Tracing Submergence  

Andreas Philippopoulos-Mihalopoulos & Jan Hogan
Tracing Submergence 

Tracing Submergence  virtual gallery detail view - click to enter exhibition

Enter exhibition

12 August - 1 December 2020

Tracing Submergence, a collaboration between Andreas Philippopoulos-Mihalopoulos and Jan Hogan, is the latest in the gallery's series of virtual exhibitions. Video, photography and poetry intertwine to create one work, the story of which is told in stages. The six shorter videos, Tracing Submergence I - VI, created during lockdown, are experiments in the tensions between the solid and the liquid, the human and the non-human. These works are all around a minute long, enclosed within the resonant sound of a reaction unseen; metal upon metal perhaps, a gong-like noise not unlike the sealing of a meditation. Each work presents two screens, a Zoom call between continents - Philippopoulos-Mihalopoulos in London, UK, and Hogan in Hobart, Tasmania - a mirroring of actions transmuting their physical distance, the thickness of the screens between them. The disembodied hands draw on Japanese paper, partially submerged in water. Ink is pulled across the paper slowly, instinctively. It bleeds into the water, leaking its jet black into the water’s neutrality, creating smoky clouds reminiscent of a fire’s death. Elements in opposition. As closely as the hands might replicate one another, the ink blossoms at different rates; a simultaneity in gesture, an uncontrollable leaking nonetheless. Ink is drawn up the wrist, the boundary between the body and the water negated. Ink marked along vein lines, where our bodies’ own water rushes so consistently. The work becomes an extension of our internal and external existences, a parallel of the porosity between our skin and the outside world.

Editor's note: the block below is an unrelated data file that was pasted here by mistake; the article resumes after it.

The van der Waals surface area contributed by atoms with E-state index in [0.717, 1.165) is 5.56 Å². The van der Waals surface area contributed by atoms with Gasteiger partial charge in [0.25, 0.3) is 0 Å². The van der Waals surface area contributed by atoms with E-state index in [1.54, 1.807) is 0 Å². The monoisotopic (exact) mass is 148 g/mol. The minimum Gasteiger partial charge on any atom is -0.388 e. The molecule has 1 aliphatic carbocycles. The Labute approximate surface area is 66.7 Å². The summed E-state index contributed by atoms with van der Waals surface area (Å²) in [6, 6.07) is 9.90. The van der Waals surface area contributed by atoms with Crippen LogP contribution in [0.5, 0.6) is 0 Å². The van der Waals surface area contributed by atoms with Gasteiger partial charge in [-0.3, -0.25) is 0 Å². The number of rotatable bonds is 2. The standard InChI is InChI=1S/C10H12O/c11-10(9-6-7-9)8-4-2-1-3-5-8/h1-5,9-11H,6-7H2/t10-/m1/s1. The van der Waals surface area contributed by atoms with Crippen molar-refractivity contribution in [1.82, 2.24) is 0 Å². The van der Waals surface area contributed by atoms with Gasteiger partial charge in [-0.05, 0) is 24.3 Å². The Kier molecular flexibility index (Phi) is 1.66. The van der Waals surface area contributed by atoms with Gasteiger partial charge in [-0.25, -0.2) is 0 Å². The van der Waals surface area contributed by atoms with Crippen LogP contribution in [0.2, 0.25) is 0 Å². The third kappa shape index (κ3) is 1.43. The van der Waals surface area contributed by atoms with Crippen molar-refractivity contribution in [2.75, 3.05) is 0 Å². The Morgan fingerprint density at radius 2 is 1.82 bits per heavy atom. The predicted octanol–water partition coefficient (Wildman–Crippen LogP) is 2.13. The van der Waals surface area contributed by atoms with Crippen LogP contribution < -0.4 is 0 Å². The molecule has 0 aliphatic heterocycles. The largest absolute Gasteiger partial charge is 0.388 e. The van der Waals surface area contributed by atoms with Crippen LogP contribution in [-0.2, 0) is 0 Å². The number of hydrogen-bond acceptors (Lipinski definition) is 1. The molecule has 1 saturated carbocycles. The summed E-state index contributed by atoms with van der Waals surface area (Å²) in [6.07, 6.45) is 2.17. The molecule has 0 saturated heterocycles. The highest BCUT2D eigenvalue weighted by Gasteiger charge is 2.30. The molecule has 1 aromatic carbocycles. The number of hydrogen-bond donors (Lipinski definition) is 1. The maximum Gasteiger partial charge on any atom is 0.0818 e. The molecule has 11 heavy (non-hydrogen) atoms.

The longer video work, Tracing Submergence, is an extension of these themes. In this work the hands appear in one screen but, in times when we are stretched apart, this feels like an illusion. Sticks for the ink are replaced by feather quills, submerged in the water this time. They form a spine for the paper here, a watery soundscape providing a regularity for these actions. Hands manipulate the paper, testing its malleability, the limits of the material. We see the paper’s sodden flatness become dry and sculptural; a wordless book bound and stitched, a gold leaf orb in its centre. The geological is introduced, traced by the water’s passage of black ink across white paper and the hands that have crumpled the material - creating a rock face, the poetics of terrain. This imprint of water’s movement, this geology of the intertwining of human and non-human, is captured in Tracing II - V, photographs of the paper layered. These photographs record a leaking of sorts, the pattern left by water submerging material while skin imprints upon it, testing the terrains that might be made. The work in Tracing Submergence investigates the shapeshifting not only of our selves but the elements around us, a record of our attempts at permanence in a world of shifting uncertainties.

Dr Jan Hogan is an artist and academic exploring the interweaving of nature and culture in material traces of artistic practice. Jan is Head of Art, School of Creative Arts and Media, University of Tasmania and is the coordinator of the UTAS Printmaking & Drawing Department. Her practice-led research explores the traces left in the land of past events intertwining deep geological time with historical events and the present moment. Jan exhibits regularly and her work is represented in Australian national and state collections.

Andreas Philippopoulos-Mihalopoulos works with performance, photography and text, as well as sculpture and painting. He has performed at the 58th Venice Art Biennale 2019, the 16th Venice Architecture Biennale 2016, the Tate Modern, Inhotim Instituto de Arte Contemporânea Brazil, the Danish Royal Cast Collection, the Royal Music Academy of Sweden, and other institutions, and has shown his work at the London College of Communication, The Arebyte Gallery, the Palais de Tokyo etc. He is a fiction author, with his first book The Book of Water published in Greek and to be published in English by ERIS press. He is also Professor of Law & Theory at the University of Westminster, and founder and Director of The Westminster Law & Theory Lab, as well as permanently affiliated to the University Institute of Architecture, Venice since 2009. His academic books include the monographs Absent Environments (2007), and Spatial Justice: Body Lawscape Atmosphere (2014).

Text by Tess Charnley